I pick out an eastern red cedar here, a winged elm there. Overhead, blackjack oak leaves glitter in the late-afternoon sun. This trail is wider, the forest clearer, than the East Texas Arboretum—partly the result of a controlled burn two months earlier. In the open space among the trees, one plant is ubiquitous. I later learn that the single fat, multilobed leaf atop a foot-tall stalk is a mayapple. The state park is far from major roads, and I hear little but the sound of my own steps and the calls of cardinals and crows.
Back at the trailhead, I take the .8-mile Green Trail toward the lake. This area hasn’t been burned, and branches and vines creep right up to the edge of the path. The trail passes the campground, unseen behind the thick undergrowth, but I can hear muffled laughter and smell campfire smoke. All at once the green tunnel gives way to a view of open water. I follow the path along the shore, past cattails topped with red-winged blackbirds, and watch a man teaching his son how to cast his line in the shallows.
The sun is setting behind the trees, and the lake lies still beneath a violet sky. I head back to the car on the paved park road as the light fades. Ahead, four deer emerge from the tree line, then freeze as we make eye contact. A doe stomps and snorts an alarm, and they turn and caper away, white tails aloft until they disappear into the woods.
The next day, I drive to Davey Dogwood Park in Palestine, 40 miles southeast of Athens via State Highway 19 and right at the edge of the Piney Woods. The park’s flowering trees take center stage during Palestine’s annual Dogwood Trails celebration in the spring—and as soon as I turn off North Link Street, I see how the park was built for driving slowly and admiring the delicate white blooms. A one-lane road heads steeply uphill, flanked on both sides by dogwood trees no longer in flower. I follow the road until it descends to an open field at the park’s center, where I leave the car by the pavilion and restrooms.
Seeing no signs or maps, I ask a woman where to find the Fairy Garden Trails I’ve read about online and follow her directions over a footbridge. Just across the creek is a paved, accessible path lined by tall trees with “fairy gardens” at their roots. Creative citizens of Palestine have built tiny dwellings and fences, suitable for fairies, out of twigs, popsicle sticks, drink umbrellas, and aquarium decorations. The installations are spruced up each year before Dogwood Trails and gradually deteriorate afterward, but during my visit they’re still intact and quite charming. Two little girls dash from garden to garden, announcing the contents of each whimsical landscape to their mother.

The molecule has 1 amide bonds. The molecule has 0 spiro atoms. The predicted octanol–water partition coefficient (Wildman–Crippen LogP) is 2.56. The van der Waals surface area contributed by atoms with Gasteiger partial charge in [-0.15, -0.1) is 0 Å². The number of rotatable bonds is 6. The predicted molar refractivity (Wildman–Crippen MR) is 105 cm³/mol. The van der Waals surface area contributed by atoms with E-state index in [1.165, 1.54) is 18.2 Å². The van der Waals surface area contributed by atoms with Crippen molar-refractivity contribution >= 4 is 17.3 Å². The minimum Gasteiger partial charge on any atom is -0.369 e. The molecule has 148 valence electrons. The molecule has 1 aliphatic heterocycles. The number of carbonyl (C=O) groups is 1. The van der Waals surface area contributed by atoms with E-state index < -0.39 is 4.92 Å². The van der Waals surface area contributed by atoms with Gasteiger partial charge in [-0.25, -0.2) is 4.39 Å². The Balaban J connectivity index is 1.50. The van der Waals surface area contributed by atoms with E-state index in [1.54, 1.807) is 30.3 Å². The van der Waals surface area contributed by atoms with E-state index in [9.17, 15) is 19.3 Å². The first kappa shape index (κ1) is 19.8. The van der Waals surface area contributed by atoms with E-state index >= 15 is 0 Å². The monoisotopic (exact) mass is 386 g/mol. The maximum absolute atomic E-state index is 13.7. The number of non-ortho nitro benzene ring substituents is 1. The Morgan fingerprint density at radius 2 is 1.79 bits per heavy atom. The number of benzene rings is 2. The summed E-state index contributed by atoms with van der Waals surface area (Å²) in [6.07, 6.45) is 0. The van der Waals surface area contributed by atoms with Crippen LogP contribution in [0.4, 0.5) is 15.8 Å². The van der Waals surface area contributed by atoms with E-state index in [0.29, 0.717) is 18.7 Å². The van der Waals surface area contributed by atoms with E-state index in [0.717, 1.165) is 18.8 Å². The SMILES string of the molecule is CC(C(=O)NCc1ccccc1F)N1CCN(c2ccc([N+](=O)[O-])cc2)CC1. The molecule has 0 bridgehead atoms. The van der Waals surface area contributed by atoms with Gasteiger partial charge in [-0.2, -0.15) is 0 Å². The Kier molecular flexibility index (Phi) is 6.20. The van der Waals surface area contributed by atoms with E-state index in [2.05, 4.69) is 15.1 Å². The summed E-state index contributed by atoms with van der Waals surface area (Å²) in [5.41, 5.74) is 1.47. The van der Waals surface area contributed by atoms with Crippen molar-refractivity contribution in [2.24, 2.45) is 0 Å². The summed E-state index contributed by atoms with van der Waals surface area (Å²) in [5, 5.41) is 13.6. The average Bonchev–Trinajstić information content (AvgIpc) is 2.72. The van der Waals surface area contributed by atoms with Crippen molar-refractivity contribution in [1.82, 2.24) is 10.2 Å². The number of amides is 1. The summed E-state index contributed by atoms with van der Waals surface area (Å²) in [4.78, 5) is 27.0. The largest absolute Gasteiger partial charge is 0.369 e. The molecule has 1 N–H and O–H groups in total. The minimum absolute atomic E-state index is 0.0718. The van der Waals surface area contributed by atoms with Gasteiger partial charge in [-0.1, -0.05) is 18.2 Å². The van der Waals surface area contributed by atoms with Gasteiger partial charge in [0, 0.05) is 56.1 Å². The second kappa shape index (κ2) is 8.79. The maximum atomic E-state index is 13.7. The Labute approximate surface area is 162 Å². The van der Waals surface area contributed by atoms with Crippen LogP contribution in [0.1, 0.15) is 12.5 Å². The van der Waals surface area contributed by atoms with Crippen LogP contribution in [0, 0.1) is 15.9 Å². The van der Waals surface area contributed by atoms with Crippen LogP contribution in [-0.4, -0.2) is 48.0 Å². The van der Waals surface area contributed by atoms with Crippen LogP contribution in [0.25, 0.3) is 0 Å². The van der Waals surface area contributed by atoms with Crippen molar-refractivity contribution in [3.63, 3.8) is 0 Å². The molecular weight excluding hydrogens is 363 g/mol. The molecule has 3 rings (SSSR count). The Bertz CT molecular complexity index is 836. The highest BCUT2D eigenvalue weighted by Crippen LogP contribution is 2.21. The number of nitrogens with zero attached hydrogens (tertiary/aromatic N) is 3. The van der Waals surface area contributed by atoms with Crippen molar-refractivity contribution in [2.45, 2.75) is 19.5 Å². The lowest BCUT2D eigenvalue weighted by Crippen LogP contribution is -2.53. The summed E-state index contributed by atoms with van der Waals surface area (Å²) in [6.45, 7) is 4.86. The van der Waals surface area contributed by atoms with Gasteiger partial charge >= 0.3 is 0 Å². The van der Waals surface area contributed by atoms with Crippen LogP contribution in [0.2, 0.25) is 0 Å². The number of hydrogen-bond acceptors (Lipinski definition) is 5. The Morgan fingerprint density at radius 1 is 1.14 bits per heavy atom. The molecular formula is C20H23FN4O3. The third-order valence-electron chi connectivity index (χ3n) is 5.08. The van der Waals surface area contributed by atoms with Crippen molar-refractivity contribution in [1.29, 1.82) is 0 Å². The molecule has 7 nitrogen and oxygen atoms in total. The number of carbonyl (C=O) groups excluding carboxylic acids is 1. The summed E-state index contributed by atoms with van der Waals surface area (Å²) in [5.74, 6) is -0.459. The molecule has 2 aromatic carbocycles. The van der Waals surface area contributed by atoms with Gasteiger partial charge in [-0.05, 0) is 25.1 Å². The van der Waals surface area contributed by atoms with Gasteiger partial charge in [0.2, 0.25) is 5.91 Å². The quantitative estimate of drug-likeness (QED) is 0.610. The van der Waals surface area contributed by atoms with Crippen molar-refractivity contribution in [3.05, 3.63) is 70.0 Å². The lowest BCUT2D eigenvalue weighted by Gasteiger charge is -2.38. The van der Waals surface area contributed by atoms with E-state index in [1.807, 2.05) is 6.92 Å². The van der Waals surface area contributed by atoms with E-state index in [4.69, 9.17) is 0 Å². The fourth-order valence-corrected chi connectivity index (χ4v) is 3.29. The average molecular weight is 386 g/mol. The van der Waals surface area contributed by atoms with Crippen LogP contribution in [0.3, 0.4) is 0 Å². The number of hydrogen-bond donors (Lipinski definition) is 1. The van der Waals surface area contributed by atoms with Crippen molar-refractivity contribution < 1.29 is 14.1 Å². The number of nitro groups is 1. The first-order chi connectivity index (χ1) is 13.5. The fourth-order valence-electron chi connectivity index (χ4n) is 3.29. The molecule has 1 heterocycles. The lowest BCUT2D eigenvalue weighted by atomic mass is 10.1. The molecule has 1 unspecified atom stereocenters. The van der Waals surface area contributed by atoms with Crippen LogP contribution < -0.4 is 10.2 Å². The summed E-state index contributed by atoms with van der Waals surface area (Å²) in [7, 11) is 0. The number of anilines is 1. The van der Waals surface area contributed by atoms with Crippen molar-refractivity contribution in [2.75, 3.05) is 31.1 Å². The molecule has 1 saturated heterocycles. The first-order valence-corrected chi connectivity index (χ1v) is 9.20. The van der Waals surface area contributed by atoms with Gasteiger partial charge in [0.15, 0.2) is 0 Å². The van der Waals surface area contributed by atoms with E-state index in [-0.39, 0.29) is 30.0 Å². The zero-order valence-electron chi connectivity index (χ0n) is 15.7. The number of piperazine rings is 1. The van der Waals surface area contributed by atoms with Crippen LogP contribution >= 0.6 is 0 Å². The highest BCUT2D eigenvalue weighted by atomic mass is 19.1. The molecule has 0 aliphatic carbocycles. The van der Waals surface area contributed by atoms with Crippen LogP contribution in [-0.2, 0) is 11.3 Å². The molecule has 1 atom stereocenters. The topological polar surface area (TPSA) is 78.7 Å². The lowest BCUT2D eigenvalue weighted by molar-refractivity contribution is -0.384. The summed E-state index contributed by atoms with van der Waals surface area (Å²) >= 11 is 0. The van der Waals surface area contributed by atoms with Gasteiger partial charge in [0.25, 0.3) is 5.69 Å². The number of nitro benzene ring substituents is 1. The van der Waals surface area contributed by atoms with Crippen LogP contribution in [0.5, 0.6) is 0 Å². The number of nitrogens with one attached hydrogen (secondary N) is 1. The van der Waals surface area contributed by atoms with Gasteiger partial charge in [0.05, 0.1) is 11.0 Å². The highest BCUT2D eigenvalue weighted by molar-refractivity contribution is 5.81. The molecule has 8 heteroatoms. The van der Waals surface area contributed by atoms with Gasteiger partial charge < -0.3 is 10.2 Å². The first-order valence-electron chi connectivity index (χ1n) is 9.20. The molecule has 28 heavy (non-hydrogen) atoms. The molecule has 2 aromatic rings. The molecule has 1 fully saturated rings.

At the end of the paved path, where the creek tumbles down a short waterfall, I veer up the hill to the park’s hiking trails. I follow the rugged path marked “Hike and Bike trailhead #3” as it threads between tall trees and fallen logs. Pine cones and sweetgum fruit litter the red dirt. The trail hugs the side of a hill, dipping in and out of steep ravines. This is a more athletic hike than my other two adventures, but a shorter one.
I return to the pavilion and follow the creek as it winds through the picnic area. Where the water is deeper—maybe 2 feet—I am delighted to spot fish the length of my palm. Electric-blue dragonflies tussle in the air and land on a cluster of elephant ear plants. A family of three passes on an overgrown, unmarked trail that disappears into the forest. I decide to accept the park’s lack of signage and maps as part of its rugged appeal. Outside of the peak tourist season, Davey Dogwood Park rewards the explorer with time to spare for wandering through a fairy’s garden or down an unmarked path.
I usually gravitate toward dramatic landscapes: the rocky, yucca-studded ridgelines of the Hill Country, the dense woods of deep East Texas. I like challenging hikes with big reveals such as a spring or the view from the top of a steep hill. The terrain in the Post Oak Savannah is more subtle but no less beautiful. These three hikes have proven that the rewards of nature—the chance to observe closely, to get out of my head, to be reminded of my own insignificance—await wherever there are trees and a trail.